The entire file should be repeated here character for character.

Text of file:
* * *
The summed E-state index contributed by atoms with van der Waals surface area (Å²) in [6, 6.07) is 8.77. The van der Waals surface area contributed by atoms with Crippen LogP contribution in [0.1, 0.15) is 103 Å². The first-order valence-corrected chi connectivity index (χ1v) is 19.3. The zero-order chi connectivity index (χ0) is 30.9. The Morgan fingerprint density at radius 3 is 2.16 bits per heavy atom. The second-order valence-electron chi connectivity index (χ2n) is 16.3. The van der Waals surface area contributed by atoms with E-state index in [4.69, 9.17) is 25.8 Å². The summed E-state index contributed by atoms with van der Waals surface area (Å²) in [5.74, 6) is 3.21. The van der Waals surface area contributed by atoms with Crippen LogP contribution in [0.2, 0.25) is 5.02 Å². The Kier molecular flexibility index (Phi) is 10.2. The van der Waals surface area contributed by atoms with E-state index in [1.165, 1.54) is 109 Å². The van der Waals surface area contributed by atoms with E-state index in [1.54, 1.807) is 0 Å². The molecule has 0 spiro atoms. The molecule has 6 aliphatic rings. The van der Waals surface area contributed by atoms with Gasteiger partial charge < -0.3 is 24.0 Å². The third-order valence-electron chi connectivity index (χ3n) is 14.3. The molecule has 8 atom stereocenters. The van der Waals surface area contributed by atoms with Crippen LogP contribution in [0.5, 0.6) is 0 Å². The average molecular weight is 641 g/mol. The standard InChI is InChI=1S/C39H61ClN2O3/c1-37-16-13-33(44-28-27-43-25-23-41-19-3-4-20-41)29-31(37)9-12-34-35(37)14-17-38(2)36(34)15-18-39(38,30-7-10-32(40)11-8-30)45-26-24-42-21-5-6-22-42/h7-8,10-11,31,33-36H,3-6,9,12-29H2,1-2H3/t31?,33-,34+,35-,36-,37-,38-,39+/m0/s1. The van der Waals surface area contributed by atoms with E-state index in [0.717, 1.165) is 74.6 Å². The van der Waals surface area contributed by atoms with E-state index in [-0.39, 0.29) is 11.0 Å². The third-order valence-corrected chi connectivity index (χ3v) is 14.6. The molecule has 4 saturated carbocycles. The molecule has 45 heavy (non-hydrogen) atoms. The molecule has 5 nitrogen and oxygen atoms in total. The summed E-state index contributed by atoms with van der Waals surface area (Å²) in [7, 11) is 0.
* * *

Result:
The summed E-state index contributed by atoms with van der Waals surface area (Å²) in [6, 6.07) is 8.77. The van der Waals surface area contributed by atoms with Crippen LogP contribution in [0.1, 0.15) is 103 Å². The first-order valence-corrected chi connectivity index (χ1v) is 19.3. The zero-order chi connectivity index (χ0) is 30.9. The Morgan fingerprint density at radius 3 is 2.16 bits per heavy atom. The second-order valence-electron chi connectivity index (χ2n) is 16.3. The van der Waals surface area contributed by atoms with E-state index in [4.69, 9.17) is 25.8 Å². The summed E-state index contributed by atoms with van der Waals surface area (Å²) in [5.74, 6) is 3.21. The van der Waals surface area contributed by atoms with Crippen LogP contribution in [0.2, 0.25) is 5.02 Å². The Kier molecular flexibility index (Phi) is 10.2. The van der Waals surface area contributed by atoms with E-state index in [1.165, 1.54) is 109 Å². The van der Waals surface area contributed by atoms with E-state index in [1.54, 1.807) is 0 Å². The molecule has 0 spiro atoms. The molecule has 6 aliphatic rings. The van der Waals surface area contributed by atoms with Gasteiger partial charge < -0.3 is 24.0 Å². The third-order valence-electron chi connectivity index (χ3n) is 14.3. The molecule has 8 atom stereocenters. The van der Waals surface area contributed by atoms with Crippen LogP contribution in [0.5, 0.6) is 0 Å². The average molecular weight is 641 g/mol. The standard InChI is InChI=1S/C39H61ClN2O3/c1-37-16-13-33(44-28-27-43-25-23-41-19-3-4-20-41)29-31(37)9-12-34-35(37)14-17-38(2)36(34)15-18-39(38,30-7-10-32(40)11-8-30)45-26-24-42-21-5-6-22-42/h7-8,10-11,31,33-36H,3-6,9,12-29H2,1-2H3/t31?,33-,34+,35-,36-,37-,38-,39+/m0/s1. The van der Waals surface area contributed by atoms with E-state index in [0.717, 1.165) is 74.6 Å². The van der Waals surface area contributed by atoms with E-state index in [-0.39, 0.29) is 11.0 Å². The third-order valence-corrected chi connectivity index (χ3v) is 14.6. The molecule has 4 saturated carbocycles. The molecule has 45 heavy (non-hydrogen) atoms. The molecule has 5 nitrogen and oxygen atoms in total. The summed E-state index contributed by atoms with van der Waals surface area (Å²) in [7, 11) is 0.